Saturday, April 28, 2012

a farewell to the shuttles

many people have been touched by the sight of NASA's last remaining shuttles being carried to their final resting places.  here is a shot of the enterprise shuttle on april 27th, 2012, on its way to its new home at the Intrepid Sea, Air & Space Museum in new york city. 

Photo Credit: Smithsonian Institute / Mark Avino and NASA
(see a photo of the cast of Star Trek and NASA's Enterprise in 1976: HERE!)

in case anyone wants to read a bit more about astronomy or give some books to others, i thought i would take this opportunity to share some i've come across recently.  long ago i shared an adult list of accessible science reading that includes carl sagan, richard feynman, and mike brown's recent book about pluto

here i suggest a couple books aimed at kids.

(1) "Starry Messenger" by Peter Sis has some lovely illustrations and is a nice story about galileo.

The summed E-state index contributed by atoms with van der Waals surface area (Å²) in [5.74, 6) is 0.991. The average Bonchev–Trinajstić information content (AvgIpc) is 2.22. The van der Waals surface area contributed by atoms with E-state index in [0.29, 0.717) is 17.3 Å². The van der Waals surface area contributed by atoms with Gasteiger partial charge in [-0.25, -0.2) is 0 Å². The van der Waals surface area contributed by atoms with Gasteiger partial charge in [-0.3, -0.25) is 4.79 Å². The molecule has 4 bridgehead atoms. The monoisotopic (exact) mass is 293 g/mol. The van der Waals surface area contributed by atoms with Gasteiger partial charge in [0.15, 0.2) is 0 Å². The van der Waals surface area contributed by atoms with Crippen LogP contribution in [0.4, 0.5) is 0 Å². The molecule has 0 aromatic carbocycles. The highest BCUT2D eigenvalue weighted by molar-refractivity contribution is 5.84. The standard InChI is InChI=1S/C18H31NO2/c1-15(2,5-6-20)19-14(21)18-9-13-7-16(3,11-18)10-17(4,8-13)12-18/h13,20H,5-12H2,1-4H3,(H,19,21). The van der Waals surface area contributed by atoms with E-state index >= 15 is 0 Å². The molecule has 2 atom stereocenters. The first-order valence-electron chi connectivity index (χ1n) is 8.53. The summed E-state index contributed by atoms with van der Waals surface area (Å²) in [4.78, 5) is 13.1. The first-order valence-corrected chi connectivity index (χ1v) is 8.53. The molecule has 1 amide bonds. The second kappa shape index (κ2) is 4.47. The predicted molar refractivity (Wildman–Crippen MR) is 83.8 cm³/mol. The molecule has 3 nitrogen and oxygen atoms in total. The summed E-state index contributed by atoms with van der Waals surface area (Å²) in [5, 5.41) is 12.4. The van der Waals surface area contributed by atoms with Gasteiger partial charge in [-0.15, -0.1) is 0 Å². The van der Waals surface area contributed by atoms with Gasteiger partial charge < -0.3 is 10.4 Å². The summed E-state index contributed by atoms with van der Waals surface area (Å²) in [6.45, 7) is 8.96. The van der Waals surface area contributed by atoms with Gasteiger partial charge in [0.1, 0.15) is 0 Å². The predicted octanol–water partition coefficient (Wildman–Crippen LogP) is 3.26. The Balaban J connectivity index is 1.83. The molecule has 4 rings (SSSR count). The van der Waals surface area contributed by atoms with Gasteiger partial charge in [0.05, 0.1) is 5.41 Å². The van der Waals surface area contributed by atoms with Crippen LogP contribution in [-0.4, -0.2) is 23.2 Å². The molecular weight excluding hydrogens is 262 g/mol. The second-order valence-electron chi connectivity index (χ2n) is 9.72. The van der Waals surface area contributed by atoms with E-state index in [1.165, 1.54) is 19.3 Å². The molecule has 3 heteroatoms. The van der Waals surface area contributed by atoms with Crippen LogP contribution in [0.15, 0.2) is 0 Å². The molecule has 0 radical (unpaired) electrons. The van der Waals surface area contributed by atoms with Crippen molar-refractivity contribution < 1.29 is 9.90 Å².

(2) "The Way the Universe Works" Dorling Kindersley authors: Robin Kerrod and Giles Sparrow is jam packed with lots of good info across most of astronomy. it's more encyclopedia-like and less story-like, but would be fun for kids of all ages to look through and read more as interest arises.

(3) "George's Secret Key to the Universe" by Stephen and (his daughter) Lucy Hawking.  did you know stephen hawking and his daughter write a kids adventure book?   i didnt until recently.  it is aimed at the 7-8+ age group, i think.  i have not read it, but i've heard it has pretty good ideas about the vastness of the universe as explored through the tale of a little kid.

hope those help anyone who knows curious kids who have been inspired by NASA's latest hurrah.  i'd be interested in hearing your suggestions for other adult or kids astronomy books in the comments!  


Big Mark 243 said...

The children books could stoke an adult interest in astronomy too..! Great list..!

heroineworshipper said...

You're not totally outspoken for funding human spaceflight & you're not totally against human spaceflight, like a lot of astronomers. Usually they're pretty opinionated.

Terence said...

Interesting and lovely post.